Aviation relief for African Airlines critical as COVID-19 impact deepens


The International Air Transport Association (IATA) renewed its call for government relief measures as the impacts of the COVID-19 crisis in Africa deepen.

The region’s airlines could lose US$6 billion of passenger revenue compared to 2019. That is US$2billion more than was expected at the beginning of the month.

Job losses in aviation and related industries could grow to 3.1 million. That is half of the region’s 6.2 million aviation-related employment.  Previous estimate was 2 million.

Full-year 2020 traffic is expected to plummet by 51% compared to 2019. Previous estimate was a fall of 32%.

GDP supported by aviation in the region could fall by US$28 billion from US$56 billion. Previous estimate was US$17.8 billion.

These estimates are based on a scenario of severe travel restrictions lasting for three months, with a gradual lifting of restrictions in domestic markets, followed by regional and intercontinental.

Countries hardest hit include:

  • South Africa
    14.5 million fewer passengers resulting in a US$3.02 billion revenue loss, risking 252,100 jobs and US$5.1 billion in contribution to South Africa’s economy
  • Nigeria
    4.7 million fewer passengers resulting in a US$0.99 billion revenue loss, risking 125,400 jobs and US$0.89 billion in contribution to Nigeria’s economy
  • Ethiopia
    2.5 million fewer passengers resulting in a US$0.43 billion revenue loss, risking 500,500 jobs and US$1.9 billion in contribution to Ethiopia’s economy
  • Kenya
    3.5 million fewer passengers resulting in a US$0.73 billion revenue loss, risking 193,300 jobs and US$1.6 billion in contribution to Kenya’s economy
  • Tanzania
    1.5 million fewer passengers resulting in a US$0.31billion revenue loss, risking 336,200 jobs and US$1.5 billion in contribution to Tanzania’s economy 
  • Mauritius
    3.5 million fewer passengers resulting in a US$0.54 billion revenue loss, risking 73,700 jobs and US$2 billion in contribution to Mauritius’ economy
  • Mozambique
    1.4 million fewer passengers resulting in a US$0.13 billion revenue loss, risking 126,400 jobs and US$0.2 billion in contribution to Mozambique’s economy 
  • Ghana
    2.8 million fewer passengers resulting in a US$0.38 billion revenue loss, risking 284,300 jobs and US$1.6 billion in contribution to Ghana’s economy
  • Senegal
    2.6 million fewer passengers resulting in a US$0.33 billion revenue loss, risking 156,200 jobs and US$0.64 billion in contribution to Senegal’s economy 
  • Cape Verde
    2.2 million fewer passengers resulting in a US$0.2 billion revenue loss, risking 46,700 jobs and US$0.48 billion in contribution to Nigeria’s economy

To minimize the impact on jobs and the broader African economy it is vital that governments step up their efforts to aid the industry. Some governments in Africa have already taken direct action to support aviation, including Senegal which announced US$128 million in relief for the Tourism and Air Transport sector. Seychelles has waived all landing and parking fees for April to December, 2020, Cote d’Ivoire has waived its Tourism Tax for transit passengers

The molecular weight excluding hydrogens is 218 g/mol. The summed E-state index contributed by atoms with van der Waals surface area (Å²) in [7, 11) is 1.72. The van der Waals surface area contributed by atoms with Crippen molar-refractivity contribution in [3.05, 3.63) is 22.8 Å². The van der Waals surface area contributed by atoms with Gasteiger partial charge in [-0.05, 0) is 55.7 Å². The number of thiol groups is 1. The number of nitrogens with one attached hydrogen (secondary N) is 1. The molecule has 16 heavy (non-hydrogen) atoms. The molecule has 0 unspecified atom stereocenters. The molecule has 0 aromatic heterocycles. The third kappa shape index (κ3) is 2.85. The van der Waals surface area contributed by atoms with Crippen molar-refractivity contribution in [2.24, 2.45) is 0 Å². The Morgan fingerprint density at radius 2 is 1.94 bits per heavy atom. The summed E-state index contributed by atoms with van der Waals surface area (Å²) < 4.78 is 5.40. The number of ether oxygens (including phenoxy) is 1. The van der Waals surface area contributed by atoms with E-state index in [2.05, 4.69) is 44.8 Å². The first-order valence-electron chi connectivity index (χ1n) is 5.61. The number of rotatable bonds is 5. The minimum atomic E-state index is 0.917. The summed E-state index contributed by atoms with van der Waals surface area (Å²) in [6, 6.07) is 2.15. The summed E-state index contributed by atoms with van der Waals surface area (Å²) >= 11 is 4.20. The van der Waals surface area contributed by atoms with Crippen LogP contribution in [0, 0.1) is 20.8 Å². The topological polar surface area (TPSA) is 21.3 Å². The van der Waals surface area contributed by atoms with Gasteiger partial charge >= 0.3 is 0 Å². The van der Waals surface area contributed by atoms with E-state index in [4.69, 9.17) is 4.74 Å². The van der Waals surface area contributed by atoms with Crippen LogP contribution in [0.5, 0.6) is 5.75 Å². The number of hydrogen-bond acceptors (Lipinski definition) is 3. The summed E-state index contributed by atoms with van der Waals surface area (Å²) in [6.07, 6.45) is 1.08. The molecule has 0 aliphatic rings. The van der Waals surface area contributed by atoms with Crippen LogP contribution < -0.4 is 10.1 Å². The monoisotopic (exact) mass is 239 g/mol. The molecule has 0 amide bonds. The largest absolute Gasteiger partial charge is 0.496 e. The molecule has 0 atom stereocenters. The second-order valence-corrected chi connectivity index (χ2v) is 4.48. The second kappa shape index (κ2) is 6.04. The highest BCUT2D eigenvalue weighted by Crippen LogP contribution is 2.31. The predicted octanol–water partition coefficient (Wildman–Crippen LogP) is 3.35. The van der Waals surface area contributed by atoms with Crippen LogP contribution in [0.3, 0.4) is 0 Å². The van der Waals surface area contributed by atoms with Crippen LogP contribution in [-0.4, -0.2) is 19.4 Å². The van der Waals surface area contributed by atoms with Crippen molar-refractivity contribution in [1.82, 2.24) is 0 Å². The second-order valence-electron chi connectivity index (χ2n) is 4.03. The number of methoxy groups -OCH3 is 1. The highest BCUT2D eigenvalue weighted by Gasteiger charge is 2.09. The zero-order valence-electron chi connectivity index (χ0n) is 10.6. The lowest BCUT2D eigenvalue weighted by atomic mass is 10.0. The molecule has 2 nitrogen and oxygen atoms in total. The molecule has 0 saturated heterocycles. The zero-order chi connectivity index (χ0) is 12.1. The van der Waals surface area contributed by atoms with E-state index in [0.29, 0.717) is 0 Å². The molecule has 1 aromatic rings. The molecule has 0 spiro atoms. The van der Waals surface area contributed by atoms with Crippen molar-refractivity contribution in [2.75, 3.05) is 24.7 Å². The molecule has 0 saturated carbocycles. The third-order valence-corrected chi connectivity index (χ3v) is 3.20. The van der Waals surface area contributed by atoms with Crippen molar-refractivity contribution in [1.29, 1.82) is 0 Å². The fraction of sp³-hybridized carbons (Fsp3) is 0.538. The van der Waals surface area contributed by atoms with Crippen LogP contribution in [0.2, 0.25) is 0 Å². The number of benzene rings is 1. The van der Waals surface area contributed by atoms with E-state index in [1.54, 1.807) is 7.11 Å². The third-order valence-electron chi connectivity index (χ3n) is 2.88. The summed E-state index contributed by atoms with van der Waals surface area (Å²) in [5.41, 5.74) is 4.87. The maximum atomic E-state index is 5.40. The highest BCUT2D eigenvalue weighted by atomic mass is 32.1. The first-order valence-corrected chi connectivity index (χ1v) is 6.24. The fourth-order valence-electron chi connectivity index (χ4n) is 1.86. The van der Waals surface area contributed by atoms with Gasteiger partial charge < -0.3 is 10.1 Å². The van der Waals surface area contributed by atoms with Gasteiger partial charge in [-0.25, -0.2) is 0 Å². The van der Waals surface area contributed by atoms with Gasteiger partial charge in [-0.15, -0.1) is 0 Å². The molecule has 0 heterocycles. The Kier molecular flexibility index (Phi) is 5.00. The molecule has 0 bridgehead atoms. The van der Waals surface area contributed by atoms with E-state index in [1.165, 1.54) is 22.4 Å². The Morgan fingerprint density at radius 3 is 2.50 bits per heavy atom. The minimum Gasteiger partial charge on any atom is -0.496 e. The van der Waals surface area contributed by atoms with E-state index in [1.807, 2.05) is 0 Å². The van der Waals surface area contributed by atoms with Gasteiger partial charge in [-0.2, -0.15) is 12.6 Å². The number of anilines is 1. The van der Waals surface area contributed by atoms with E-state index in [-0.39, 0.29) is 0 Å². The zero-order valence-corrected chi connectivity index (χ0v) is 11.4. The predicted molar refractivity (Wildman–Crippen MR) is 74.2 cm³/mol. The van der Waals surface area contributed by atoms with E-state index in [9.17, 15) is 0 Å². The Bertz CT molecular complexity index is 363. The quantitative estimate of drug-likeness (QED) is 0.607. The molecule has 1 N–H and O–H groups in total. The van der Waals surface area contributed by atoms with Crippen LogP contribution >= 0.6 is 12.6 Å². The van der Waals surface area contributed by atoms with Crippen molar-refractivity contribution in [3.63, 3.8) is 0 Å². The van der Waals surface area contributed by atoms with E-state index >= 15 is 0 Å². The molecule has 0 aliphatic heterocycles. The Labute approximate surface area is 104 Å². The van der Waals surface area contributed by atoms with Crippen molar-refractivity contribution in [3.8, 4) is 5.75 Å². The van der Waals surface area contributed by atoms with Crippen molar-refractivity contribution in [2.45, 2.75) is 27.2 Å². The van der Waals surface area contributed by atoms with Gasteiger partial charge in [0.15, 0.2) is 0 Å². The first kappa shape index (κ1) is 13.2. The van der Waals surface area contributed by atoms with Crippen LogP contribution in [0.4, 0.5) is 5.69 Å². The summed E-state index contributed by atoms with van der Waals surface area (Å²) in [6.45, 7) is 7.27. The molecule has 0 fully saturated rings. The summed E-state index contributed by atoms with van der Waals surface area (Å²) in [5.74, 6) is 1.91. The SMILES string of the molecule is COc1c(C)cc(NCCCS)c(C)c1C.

As part of its economic support intervention, South Africa is deferring payroll, income and carbon taxes across all industries, which will also benefit airlines domiciled in that country

But more help is needed. IATA is calling for a mixture of direct financial support, loans, loan guarantees and support for the corporate bond market and tax relief

IATA has also appealed to development banks and other sources of finance to support Africa’s air transport sectors which are now on the verge of collapse.

“Airlines in Africa are struggling for survival. Air Mauritius has entered voluntary administration, South African Airways and SA Express are in business rescue, other distressed carriers have placed staff on unpaid leave or signaled their intention to cut jobs.  More airlines will follow if urgent financial relief is not provided. The economic damage of a crippled industry extends far beyond the sector itself.  Aviation in Africa supports 6.2 million jobs and US$56 billion in GDP. Sector failure is not an option, more governments need to step up,” said Muhammad Al Bakri, IATA’s Regional Vice President for Africa and the Middle East.

Looking ahead
In addition to vital financial relief, the industry will also need careful planning and coordination to ensure that airlines are ready when the pandemic is contained.

IATA is scoping a comprehensive approach to re-starting the industry when governments and public health authorities allow. A series of virtual regional summits, bringing together governments and industry stakeholders are taking place this week. The main objectives will be understanding what is needed to re-open closed borders, and agreeing solutions that can be operationalized and scaled efficiently

“As governments struggle to contain the COVID-19 pandemic, an economic catastrophe has unfolded. Re-starting aviation and opening borders will be critical to the eventual economic recovery. Airlines are eager to get back to business when and in a way that it is safe. But starting up will be complicated. We need to make sure that the system is ready, have a clear vision of what is needed for a safe travel experience, establish passenger confidence and find ways to restore demand. Cooperation and harmonization across borders will be essential to restart aviation,” said Al Bakri.

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